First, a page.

Dropbox suffers global outage: Communication handled well

Dropbox suffers global outage: Communication handled well

Summary: UPDATED. The file storage service, open to SMB and enterprise customers, suffered an outage on Thursday. But it's a testament to the company that it communicated well and recovered quickly.

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TOPICS: Cloud, Storage
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Screen Shot 2013-05-30 at 10.56.12
(Image: Dropbox)

Dropbox on Thursday experienced an outage that prevented its users from uploading files or accessing the website.

The file storage service said in a tweet just less than an hour after it first confirmed problems with the network that things we back to normal.

Dropbox communicated the issues well. It's not clear if the company was or is able to send notifications to desktop machines and devices that there were experiencing problems, but many were likely unaware of the situation.

In this day and age, when many always-on services fail to work, many are immediately incensed. That said, it's the way the world works now: we outsource our services to the cloud and panic when they're not available at our immediate behest.

The company stated in a simple message on its website that, "your files are still safe." At this early stage, it's still not clear what happened — an internal post-mortem is likely under way now.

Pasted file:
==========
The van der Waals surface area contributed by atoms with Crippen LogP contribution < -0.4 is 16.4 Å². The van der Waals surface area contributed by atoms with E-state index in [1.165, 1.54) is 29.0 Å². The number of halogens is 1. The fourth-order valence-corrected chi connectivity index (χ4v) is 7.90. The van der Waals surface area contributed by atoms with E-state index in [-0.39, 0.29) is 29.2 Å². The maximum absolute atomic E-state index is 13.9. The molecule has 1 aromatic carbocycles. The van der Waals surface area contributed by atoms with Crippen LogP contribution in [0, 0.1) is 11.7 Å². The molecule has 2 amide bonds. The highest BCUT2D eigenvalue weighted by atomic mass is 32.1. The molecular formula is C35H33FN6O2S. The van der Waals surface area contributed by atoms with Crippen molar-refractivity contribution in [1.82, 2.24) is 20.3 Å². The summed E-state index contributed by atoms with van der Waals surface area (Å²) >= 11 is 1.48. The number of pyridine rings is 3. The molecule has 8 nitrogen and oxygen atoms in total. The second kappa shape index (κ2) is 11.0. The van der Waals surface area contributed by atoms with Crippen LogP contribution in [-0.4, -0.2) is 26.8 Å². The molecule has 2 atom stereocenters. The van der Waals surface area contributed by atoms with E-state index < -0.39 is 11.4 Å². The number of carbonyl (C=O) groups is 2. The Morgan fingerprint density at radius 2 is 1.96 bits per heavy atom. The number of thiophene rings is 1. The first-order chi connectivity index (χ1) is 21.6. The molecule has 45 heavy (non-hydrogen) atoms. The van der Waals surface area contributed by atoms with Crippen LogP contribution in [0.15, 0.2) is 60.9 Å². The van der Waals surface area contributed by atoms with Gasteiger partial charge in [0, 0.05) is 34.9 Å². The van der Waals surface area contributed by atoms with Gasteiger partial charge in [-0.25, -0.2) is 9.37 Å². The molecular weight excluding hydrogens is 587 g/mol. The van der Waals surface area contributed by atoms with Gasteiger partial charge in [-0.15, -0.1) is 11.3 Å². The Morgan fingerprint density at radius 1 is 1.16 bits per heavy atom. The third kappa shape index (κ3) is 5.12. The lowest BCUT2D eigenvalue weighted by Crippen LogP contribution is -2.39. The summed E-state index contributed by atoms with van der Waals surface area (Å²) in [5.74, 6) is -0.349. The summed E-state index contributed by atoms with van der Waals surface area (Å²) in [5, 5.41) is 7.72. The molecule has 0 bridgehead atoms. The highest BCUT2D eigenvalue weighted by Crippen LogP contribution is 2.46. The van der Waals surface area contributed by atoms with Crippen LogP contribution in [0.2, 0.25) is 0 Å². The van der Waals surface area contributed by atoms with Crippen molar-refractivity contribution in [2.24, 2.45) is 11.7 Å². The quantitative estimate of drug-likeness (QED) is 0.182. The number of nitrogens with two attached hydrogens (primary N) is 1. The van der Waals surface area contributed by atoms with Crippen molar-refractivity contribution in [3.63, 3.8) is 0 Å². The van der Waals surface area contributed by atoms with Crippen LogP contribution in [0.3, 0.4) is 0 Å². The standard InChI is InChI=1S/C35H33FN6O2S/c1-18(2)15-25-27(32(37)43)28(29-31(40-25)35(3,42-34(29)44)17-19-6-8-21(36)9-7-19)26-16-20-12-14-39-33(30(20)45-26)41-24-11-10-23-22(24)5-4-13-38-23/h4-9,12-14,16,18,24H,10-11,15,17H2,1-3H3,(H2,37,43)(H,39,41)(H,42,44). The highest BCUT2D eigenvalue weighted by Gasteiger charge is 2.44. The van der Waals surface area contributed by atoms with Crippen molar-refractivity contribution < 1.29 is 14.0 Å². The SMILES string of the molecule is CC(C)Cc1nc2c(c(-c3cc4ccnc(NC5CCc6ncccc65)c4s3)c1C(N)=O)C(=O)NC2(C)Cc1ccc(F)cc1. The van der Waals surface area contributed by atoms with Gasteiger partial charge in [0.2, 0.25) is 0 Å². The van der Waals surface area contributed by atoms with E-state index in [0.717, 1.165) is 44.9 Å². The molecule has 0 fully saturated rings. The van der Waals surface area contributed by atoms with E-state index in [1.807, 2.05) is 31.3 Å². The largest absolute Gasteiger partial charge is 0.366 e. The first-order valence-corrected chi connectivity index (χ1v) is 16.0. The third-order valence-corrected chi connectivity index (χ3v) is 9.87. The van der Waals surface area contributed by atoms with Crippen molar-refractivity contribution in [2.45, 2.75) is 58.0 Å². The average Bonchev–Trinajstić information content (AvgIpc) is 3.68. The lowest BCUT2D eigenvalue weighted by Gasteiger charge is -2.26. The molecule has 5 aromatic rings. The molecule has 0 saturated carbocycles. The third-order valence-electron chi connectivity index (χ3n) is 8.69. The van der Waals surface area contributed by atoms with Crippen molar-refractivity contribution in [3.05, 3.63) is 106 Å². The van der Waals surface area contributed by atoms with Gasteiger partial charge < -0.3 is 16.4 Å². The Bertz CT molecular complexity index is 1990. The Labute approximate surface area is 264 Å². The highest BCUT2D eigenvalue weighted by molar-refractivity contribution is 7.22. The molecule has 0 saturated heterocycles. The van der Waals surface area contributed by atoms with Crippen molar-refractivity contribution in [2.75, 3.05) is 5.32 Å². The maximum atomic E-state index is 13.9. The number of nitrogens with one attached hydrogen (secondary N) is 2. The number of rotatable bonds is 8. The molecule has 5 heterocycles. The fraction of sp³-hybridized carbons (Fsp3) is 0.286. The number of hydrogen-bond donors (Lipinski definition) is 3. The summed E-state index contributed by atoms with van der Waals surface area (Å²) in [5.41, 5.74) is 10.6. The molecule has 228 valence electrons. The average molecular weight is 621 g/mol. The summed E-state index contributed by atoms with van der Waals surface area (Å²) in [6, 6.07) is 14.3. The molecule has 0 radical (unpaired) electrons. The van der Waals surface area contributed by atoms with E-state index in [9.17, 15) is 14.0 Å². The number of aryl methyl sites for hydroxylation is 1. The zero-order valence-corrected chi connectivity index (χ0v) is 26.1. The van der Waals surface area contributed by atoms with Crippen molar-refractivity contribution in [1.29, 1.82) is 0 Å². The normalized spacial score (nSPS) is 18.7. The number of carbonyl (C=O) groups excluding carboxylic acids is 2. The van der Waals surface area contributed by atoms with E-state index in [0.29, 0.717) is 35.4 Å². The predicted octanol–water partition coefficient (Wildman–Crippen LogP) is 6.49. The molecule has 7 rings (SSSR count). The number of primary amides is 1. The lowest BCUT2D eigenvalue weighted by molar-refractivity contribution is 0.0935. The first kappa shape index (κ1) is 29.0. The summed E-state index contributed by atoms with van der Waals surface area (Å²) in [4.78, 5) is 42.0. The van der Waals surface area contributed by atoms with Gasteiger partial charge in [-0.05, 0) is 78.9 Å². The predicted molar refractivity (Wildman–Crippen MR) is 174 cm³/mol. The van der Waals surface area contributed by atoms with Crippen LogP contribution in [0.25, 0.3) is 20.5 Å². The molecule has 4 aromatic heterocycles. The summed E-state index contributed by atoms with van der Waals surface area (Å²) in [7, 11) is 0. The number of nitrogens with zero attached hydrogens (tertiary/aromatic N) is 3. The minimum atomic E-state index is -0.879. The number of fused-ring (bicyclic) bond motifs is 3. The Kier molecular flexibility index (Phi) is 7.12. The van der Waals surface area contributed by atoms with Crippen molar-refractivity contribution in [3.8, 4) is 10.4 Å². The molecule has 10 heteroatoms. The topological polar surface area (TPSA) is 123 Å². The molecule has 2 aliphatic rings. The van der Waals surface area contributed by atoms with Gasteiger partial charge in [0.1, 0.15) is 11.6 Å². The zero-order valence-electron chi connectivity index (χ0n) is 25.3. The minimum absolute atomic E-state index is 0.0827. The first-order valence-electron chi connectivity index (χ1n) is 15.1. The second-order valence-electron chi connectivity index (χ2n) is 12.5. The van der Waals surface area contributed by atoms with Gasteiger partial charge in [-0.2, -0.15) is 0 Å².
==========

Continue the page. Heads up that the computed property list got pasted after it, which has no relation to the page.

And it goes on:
Dropbox may have suffered a security breach, a denial-of-service attack — which are commonplace nowadays, particularly for high profile businesses, or what's more likely is that whether someone has tripped over a cable in a datacenter somewhere. Or something similar; you get the idea.

There's a lesson above all else to be taken here. That's in Dropbox's communication strategy. 

Dropbox stated very clearly on its Twitter pages that:

  • "We are aware of the site issues" and "[We] are working to correct them" in a single tweet. That shows awareness and that something is being done about it.

  • Once the problem was identified, a Twitter update was posted no more than half-an-hour after the first announcement. Twitter is the go-to-place for instant updates. It's a search-and-notify system for service help and support (as well as being a microblogging platform for Instagram tweets of people's food.)

  • As soon as the problem was resolved, Dropbox notified its customers. It also apologized. So many times, companies fail to even apologize. It's such a simple thing that humans at the originating end of the tweet often forget.

This matters most for the prosumer and the enterprise customers that pay for the service.

The company has proven popular with enterprise customers after first launching as a consumer-focused file-sharing service. Dropbox launched its business service, dubbed Dropbox for Teams, in October 2011. In April this year, the company rebranded the feature that saw it swap out its Teams subscription service with Dropbox for Business.

Dropbox is expected to float on the stock exchange later this year, after it reportedly began prepping for an initial public offering.